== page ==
Theme: zombie-killing. But the judge’s ruling also seems to undermine the very possibility that Dead Rising could be making a real comment. I agree that the two stories are diverse enough that one is not a product of the other (the judge notes that one cannot own the concept of zombies in a mall), but DR makes comments of its own – not the least of which have to do with voyeurism (the protagonist is a photojournalist) and the vulture-like nature of photography. The player is rewarded for catching dangerous and sometimes awful scenes of zombies through their lens. Among those reward-doling moments are scenes in which someone is getting mangled by said zombies.

Is Dead Rising an incredible achievement of satire (or even comparable to Romero’s film)? No. Should it be totally written off as being nothing but zombie-squashing mayhem? I really don’t think so.

Hell, we’ve already talked about art in video games. I won’t rehash. Suffice to say, the patent dismissal of the case, even though I agree with the outcome, is irritating.

Back to Dead Rising 2. Having spent some time with the game, I can tell you that you can feel some influence on it. If you wanted to go Romero, I can point out aspects that feel a lot like Land of the Dead. But a major interaction in the game – driven by the addition of having to make money to buy zombification-staving drugs – is a gladiator-like game show the likes of which has popped up in several films. I got a distinct feel of The Running Man from the game.

Terror is Reality - kinda like American Gladiators.

Say what you will about influence and expression. The Schwarzenegger Running Man is not exactly high-concept (though I love the Richard Bachman/Stephen King novel on which it is based). And maybe the intention of Dead Rising 2 was to snag a cool concept and work it into a video game. It certainly wouldn’t be the first or last time that has happened.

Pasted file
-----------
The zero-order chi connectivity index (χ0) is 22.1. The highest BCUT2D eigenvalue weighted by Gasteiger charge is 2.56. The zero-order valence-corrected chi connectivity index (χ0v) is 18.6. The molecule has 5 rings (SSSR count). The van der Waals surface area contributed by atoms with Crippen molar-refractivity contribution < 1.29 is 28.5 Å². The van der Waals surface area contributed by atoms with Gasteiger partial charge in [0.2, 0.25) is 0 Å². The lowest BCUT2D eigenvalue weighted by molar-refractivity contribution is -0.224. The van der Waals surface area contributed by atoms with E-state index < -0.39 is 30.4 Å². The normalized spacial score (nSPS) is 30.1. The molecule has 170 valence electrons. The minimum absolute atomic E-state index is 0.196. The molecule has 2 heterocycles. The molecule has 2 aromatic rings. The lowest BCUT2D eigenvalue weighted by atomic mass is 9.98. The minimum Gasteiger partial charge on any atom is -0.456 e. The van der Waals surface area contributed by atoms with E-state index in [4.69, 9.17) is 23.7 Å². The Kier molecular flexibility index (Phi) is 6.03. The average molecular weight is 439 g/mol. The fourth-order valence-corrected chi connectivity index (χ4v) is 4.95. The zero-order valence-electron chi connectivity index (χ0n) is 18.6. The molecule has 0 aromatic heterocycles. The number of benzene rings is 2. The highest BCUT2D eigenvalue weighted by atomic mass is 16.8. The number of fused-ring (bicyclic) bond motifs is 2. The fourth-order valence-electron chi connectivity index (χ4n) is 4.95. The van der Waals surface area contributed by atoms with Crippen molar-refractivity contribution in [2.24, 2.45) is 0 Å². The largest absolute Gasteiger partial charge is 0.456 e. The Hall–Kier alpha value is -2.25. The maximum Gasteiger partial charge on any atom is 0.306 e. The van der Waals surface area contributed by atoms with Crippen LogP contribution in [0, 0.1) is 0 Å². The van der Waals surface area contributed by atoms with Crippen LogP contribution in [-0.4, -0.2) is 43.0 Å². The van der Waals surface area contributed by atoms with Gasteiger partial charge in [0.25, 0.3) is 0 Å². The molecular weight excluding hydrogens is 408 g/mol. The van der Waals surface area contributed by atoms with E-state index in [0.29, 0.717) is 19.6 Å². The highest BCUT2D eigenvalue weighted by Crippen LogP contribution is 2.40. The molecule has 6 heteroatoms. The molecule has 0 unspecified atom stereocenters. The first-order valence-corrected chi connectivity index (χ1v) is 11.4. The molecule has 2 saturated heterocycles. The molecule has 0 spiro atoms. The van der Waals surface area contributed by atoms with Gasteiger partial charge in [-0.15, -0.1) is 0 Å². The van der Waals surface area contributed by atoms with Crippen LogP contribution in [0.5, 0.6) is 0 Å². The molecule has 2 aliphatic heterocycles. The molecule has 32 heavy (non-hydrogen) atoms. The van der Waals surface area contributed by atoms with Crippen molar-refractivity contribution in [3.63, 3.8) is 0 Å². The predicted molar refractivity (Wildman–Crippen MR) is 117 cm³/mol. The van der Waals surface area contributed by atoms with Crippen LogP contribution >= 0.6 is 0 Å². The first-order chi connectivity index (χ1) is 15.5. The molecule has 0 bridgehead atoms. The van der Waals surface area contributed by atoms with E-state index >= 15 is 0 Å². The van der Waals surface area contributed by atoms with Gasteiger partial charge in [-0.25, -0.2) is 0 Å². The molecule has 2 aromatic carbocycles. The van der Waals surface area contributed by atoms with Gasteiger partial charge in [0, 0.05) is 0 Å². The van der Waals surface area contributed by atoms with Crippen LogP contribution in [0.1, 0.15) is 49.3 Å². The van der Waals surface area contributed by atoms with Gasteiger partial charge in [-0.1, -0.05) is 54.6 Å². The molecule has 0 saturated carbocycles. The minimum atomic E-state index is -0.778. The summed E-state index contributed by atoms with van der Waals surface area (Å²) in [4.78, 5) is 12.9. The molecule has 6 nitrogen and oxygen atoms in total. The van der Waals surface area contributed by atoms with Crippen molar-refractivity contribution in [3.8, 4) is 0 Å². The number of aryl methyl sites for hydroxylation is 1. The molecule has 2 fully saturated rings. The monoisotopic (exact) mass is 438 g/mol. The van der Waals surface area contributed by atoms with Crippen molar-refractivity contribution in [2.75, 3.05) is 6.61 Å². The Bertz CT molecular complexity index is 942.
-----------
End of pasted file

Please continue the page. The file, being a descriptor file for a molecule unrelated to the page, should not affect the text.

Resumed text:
But when I talked with Bridge, he mentioned all the zombie movies he and his fellow developers had consumed. And you simply cannot be a zombie fan without being aware of the inherent comment involved in the medium (thank you, George Romero). So I would really, really hope Blue Castle and Capcom had more on their minds than splattered blood in designing their game show, Terror is Reality. It has lots to say about TV and the way people treat one another and the way disaster and circumstances change morality.

Yes, all of that has been said before in a similar way. That’s not the point. The experience is inherently different when you’re a participant, even a virtual one.

But even if Blue Castle and Capcom really were pandering to the lowest common denominator, don’t they get spill-over art points from “influence,” because their work reminds me of someone else’s, and the point that that work made about our world? Doesn’t the item become art if art is my takeaway from it?

The way I see it, Judge Seeborg was wrong, and killing zombies can be satirical and poignant even without ripping off Romero or King. I’ll let you know how I feel about it after I’ve played Dead Rising 2 for realsies.